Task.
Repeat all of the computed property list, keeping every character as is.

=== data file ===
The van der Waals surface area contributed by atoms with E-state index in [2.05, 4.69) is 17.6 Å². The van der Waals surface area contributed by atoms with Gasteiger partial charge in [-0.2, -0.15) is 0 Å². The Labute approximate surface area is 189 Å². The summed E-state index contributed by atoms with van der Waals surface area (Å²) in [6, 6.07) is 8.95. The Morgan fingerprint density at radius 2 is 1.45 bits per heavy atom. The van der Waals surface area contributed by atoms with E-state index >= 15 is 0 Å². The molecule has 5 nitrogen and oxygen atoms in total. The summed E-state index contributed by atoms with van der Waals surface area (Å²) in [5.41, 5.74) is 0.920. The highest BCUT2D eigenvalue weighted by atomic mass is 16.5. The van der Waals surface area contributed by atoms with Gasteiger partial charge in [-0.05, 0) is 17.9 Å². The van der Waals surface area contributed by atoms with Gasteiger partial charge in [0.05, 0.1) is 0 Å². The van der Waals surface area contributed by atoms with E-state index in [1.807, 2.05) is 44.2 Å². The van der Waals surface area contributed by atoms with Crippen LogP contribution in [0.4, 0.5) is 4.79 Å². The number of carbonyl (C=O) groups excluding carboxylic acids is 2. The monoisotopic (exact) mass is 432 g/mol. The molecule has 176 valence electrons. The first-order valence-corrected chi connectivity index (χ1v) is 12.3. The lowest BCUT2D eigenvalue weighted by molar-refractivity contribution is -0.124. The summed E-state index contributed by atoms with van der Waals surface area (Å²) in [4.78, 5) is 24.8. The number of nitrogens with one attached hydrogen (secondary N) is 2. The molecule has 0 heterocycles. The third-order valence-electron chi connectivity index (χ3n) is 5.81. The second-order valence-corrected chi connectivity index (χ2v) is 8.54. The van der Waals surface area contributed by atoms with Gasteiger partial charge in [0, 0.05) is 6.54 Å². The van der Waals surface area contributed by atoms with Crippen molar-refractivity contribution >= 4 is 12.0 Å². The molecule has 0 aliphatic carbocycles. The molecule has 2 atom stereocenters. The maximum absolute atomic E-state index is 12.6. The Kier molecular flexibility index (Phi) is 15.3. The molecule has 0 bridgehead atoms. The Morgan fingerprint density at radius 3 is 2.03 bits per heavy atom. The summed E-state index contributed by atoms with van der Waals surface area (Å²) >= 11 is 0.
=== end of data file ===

The van der Waals surface area contributed by atoms with E-state index in [2.05, 4.69) is 17.6 Å². The van der Waals surface area contributed by atoms with Gasteiger partial charge in [-0.2, -0.15) is 0 Å². The Labute approximate surface area is 189 Å². The summed E-state index contributed by atoms with van der Waals surface area (Å²) in [6, 6.07) is 8.95. The Morgan fingerprint density at radius 2 is 1.45 bits per heavy atom. The van der Waals surface area contributed by atoms with E-state index >= 15 is 0 Å². The molecule has 5 nitrogen and oxygen atoms in total. The summed E-state index contributed by atoms with van der Waals surface area (Å²) in [5.41, 5.74) is 0.920. The highest BCUT2D eigenvalue weighted by atomic mass is 16.5. The van der Waals surface area contributed by atoms with Gasteiger partial charge in [-0.05, 0) is 17.9 Å². The van der Waals surface area contributed by atoms with Gasteiger partial charge in [0.05, 0.1) is 0 Å². The van der Waals surface area contributed by atoms with E-state index in [1.807, 2.05) is 44.2 Å². The van der Waals surface area contributed by atoms with Crippen LogP contribution in [0.4, 0.5) is 4.79 Å². The number of carbonyl (C=O) groups excluding carboxylic acids is 2. The monoisotopic (exact) mass is 432 g/mol. The molecule has 176 valence electrons. The first-order valence-corrected chi connectivity index (χ1v) is 12.3. The lowest BCUT2D eigenvalue weighted by molar-refractivity contribution is -0.124. The summed E-state index contributed by atoms with van der Waals surface area (Å²) in [4.78, 5) is 24.8. The number of nitrogens with one attached hydrogen (secondary N) is 2. The molecule has 0 heterocycles. The third-order valence-electron chi connectivity index (χ3n) is 5.81. The second-order valence-corrected chi connectivity index (χ2v) is 8.54. The van der Waals surface area contributed by atoms with Gasteiger partial charge in [0, 0.05) is 6.54 Å². The van der Waals surface area contributed by atoms with Crippen molar-refractivity contribution >= 4 is 12.0 Å². The molecule has 0 aliphatic carbocycles. The molecule has 2 atom stereocenters. The maximum absolute atomic E-state index is 12.6. The Kier molecular flexibility index (Phi) is 15.3. The molecule has 0 bridgehead atoms. The Morgan fingerprint density at radius 3 is 2.03 bits per heavy atom. The summed E-state index contributed by atoms with van der Waals surface area (Å²) >= 11 is 0.